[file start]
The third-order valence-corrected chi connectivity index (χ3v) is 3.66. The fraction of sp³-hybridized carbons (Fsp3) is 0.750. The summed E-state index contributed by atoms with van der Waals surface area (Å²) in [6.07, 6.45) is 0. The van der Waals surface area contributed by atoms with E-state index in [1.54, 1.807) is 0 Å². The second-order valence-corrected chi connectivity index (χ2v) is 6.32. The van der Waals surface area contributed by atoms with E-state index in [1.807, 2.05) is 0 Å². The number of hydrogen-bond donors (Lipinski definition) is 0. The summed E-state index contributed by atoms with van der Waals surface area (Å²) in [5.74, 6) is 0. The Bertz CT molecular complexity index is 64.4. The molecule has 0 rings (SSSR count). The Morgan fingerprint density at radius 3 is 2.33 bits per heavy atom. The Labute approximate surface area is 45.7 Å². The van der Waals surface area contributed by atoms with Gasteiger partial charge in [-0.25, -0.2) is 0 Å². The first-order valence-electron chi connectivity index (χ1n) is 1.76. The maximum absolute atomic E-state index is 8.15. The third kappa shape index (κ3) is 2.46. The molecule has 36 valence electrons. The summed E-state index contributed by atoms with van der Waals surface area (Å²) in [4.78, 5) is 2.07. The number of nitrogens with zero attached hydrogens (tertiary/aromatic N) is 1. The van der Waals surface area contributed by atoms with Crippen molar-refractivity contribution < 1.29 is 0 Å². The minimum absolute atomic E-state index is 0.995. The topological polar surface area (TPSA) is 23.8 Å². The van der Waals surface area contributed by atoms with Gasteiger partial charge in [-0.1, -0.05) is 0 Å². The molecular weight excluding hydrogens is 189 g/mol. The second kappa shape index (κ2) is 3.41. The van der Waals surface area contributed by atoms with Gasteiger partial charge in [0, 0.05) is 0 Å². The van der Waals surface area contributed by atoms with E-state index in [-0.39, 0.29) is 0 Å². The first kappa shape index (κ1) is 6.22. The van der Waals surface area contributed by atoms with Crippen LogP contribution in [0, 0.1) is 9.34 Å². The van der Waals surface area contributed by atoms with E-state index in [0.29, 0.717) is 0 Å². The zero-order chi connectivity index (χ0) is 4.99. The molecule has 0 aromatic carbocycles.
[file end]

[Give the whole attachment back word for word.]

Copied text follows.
The third-order valence-corrected chi connectivity index (χ3v) is 3.66. The fraction of sp³-hybridized carbons (Fsp3) is 0.750. The summed E-state index contributed by atoms with van der Waals surface area (Å²) in [6.07, 6.45) is 0. The van der Waals surface area contributed by atoms with E-state index in [1.54, 1.807) is 0 Å². The second-order valence-corrected chi connectivity index (χ2v) is 6.32. The van der Waals surface area contributed by atoms with E-state index in [1.807, 2.05) is 0 Å². The number of hydrogen-bond donors (Lipinski definition) is 0. The summed E-state index contributed by atoms with van der Waals surface area (Å²) in [5.74, 6) is 0. The Bertz CT molecular complexity index is 64.4. The molecule has 0 rings (SSSR count). The Morgan fingerprint density at radius 3 is 2.33 bits per heavy atom. The Labute approximate surface area is 45.7 Å². The van der Waals surface area contributed by atoms with Gasteiger partial charge in [-0.25, -0.2) is 0 Å². The first-order valence-electron chi connectivity index (χ1n) is 1.76. The maximum absolute atomic E-state index is 8.15. The third kappa shape index (κ3) is 2.46. The molecule has 36 valence electrons. The summed E-state index contributed by atoms with van der Waals surface area (Å²) in [4.78, 5) is 2.07. The number of nitrogens with zero attached hydrogens (tertiary/aromatic N) is 1. The van der Waals surface area contributed by atoms with Crippen molar-refractivity contribution < 1.29 is 0 Å². The minimum absolute atomic E-state index is 0.995. The topological polar surface area (TPSA) is 23.8 Å². The van der Waals surface area contributed by atoms with Gasteiger partial charge in [-0.1, -0.05) is 0 Å². The molecular weight excluding hydrogens is 189 g/mol. The second kappa shape index (κ2) is 3.41. The van der Waals surface area contributed by atoms with Gasteiger partial charge in [0, 0.05) is 0 Å². The van der Waals surface area contributed by atoms with E-state index in [-0.39, 0.29) is 0 Å². The first kappa shape index (κ1) is 6.22. The van der Waals surface area contributed by atoms with Crippen LogP contribution in [0, 0.1) is 9.34 Å². The van der Waals surface area contributed by atoms with E-state index in [0.29, 0.717) is 0 Å². The zero-order chi connectivity index (χ0) is 4.99. The molecule has 0 aromatic carbocycles.